Proverbs 13:10 (NLT)
10 Pride leads to conflict; those who take advice are wise.

Matthew Henry says, �Foolish pride is the great make-bate. Would you know whence come wars and fighting? They come from this root of bitterness. Whatever hand other lusts may have in contention (passion, envy, covetousness), pride has the great hand; it is its pride that it will itself sow discord and needs no help. Pride makes men impatient of contradiction in either their opinions or their desires, impatient of competition and rival ship, impatient of contempt, or anything that looks like a slight, and impatient of concession, and receding, from a conceit of certain right and truth on their side; and hence arise quarrels among relations and neighbors, quarrels in states and kingdoms, in churches and Christian societies. Men will be revenged; will not forgive, because they are proud. [However] those that are humble and peaceable are wise and well advised. Those that will ask and take advice, that will consult their own consciences, their Bibles, their ministers, their friends, and will do nothing rashly, are wise, as in other things, so in this, that they will humble themselves, will stoop and yield, to preserve quietness and prevent quarrels.�

There are decisions that will lead us away from a relationship with God. Our choices may not just have negative effects on us and our own walk with Jesus, but it�s very possible that those choices will damage other people�s relationship with Jesus.

�During a 1923 training exercise, a naval destroyer called the USS Delphy led a flotilla of seven vessels down the California coast. The USS Delphy was captained by Lieutenant Commander Donald T. Hunter, an experienced navigator and instructor at the Naval Academy. Without warning, about half way on their training mission, a thick blanket of fog descended on the ships. In the midst of the fog (Hunter claimed it looked like "pea soup"), Hunter couldn't get an accurate evaluation of his location. Contrary to Hunter's calculations, the lead ship was headed right into Devil's Jaw, a scant two miles off the California coast. But that didn't stop Hunter from plowing ahead. That is not surprising, for Hunter was known for his self-confident decisiveness [pride] and what others called his �magic infallibility� to guide his ship.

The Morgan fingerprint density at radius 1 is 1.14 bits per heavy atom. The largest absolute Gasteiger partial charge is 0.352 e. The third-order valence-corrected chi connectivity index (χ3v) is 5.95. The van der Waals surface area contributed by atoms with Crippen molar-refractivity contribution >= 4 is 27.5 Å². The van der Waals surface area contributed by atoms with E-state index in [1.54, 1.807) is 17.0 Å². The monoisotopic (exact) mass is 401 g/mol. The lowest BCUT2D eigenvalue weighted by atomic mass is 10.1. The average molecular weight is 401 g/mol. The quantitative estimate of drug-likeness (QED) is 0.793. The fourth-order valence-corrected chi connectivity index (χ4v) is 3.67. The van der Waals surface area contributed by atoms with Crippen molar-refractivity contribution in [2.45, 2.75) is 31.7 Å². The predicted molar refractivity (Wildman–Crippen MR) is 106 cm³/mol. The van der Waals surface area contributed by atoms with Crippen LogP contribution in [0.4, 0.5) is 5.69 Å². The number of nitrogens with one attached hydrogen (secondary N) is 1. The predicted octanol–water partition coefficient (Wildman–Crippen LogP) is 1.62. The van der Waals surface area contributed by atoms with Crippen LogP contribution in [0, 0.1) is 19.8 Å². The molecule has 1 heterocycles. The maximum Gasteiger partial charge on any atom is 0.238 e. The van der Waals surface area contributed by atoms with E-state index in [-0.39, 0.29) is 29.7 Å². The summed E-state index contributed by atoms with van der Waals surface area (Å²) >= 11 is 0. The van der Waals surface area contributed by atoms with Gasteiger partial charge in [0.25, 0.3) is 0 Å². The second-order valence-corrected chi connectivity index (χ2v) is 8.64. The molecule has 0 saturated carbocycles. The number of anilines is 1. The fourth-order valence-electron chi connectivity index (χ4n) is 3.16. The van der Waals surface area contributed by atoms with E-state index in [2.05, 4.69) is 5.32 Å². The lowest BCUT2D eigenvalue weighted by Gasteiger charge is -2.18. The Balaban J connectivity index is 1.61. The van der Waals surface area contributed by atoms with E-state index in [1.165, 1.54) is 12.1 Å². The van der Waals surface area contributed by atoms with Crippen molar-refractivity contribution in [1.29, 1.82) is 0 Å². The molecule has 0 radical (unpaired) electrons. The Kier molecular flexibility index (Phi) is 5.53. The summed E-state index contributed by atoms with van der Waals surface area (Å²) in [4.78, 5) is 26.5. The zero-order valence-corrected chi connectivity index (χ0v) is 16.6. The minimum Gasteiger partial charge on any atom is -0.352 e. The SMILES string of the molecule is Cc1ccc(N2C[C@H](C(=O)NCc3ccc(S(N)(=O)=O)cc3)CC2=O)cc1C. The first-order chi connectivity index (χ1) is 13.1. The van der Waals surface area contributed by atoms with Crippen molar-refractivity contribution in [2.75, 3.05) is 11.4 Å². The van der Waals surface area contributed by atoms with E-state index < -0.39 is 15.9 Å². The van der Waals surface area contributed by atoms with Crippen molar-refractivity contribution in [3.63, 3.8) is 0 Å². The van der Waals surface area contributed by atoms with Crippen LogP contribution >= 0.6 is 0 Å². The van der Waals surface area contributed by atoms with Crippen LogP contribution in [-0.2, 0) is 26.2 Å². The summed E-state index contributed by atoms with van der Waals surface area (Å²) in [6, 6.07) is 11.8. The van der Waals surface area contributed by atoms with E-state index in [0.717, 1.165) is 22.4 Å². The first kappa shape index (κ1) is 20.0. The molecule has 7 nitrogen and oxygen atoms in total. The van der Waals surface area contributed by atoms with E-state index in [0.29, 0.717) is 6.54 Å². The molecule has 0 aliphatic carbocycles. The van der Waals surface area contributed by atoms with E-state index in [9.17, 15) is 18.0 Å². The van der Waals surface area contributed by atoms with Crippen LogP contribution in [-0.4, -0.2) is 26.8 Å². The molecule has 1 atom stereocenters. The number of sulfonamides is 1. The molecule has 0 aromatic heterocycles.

�Traveling at 20 knots, suddenly the USS Delphy smashed broadside into the rocky Point Arguello shoreline. The force of the massive collision of welded steel and jagged rock split the hull of the USS Delphy in half. One by one, the other destroyers followed the Delphy's lead and smashed into the rocks. Twenty-two naval men died. The accident resulted in the loss of all seven ships. It still stands as one of the worst peacetime naval disasters in history.� [Robert McKenna, The Dictionary of Nautical Literacy (McGraw Hill, 2003), p. 97; Charles Lockwood & Hans Christian Adamson, Tragedy at Honda (Naval Institute Press, 1986), pp. 29-49]

I�m sure someone on the deck was trying to give advice about ship�s course, which the captain falsely believed to be correct. In the end one man�s decisions lead to both ships and life being lost. The accident was one of the worst recorded and to this day no other ship has been named Delphy.

Listening to advice is a wise thing to do; and putting that advice to use ever wiser. Pride that holds back from listening to sound advice will often to lead to disaster and serious conflict in life. Are you taking time to listen wisely and make sure pride is not getting in your way?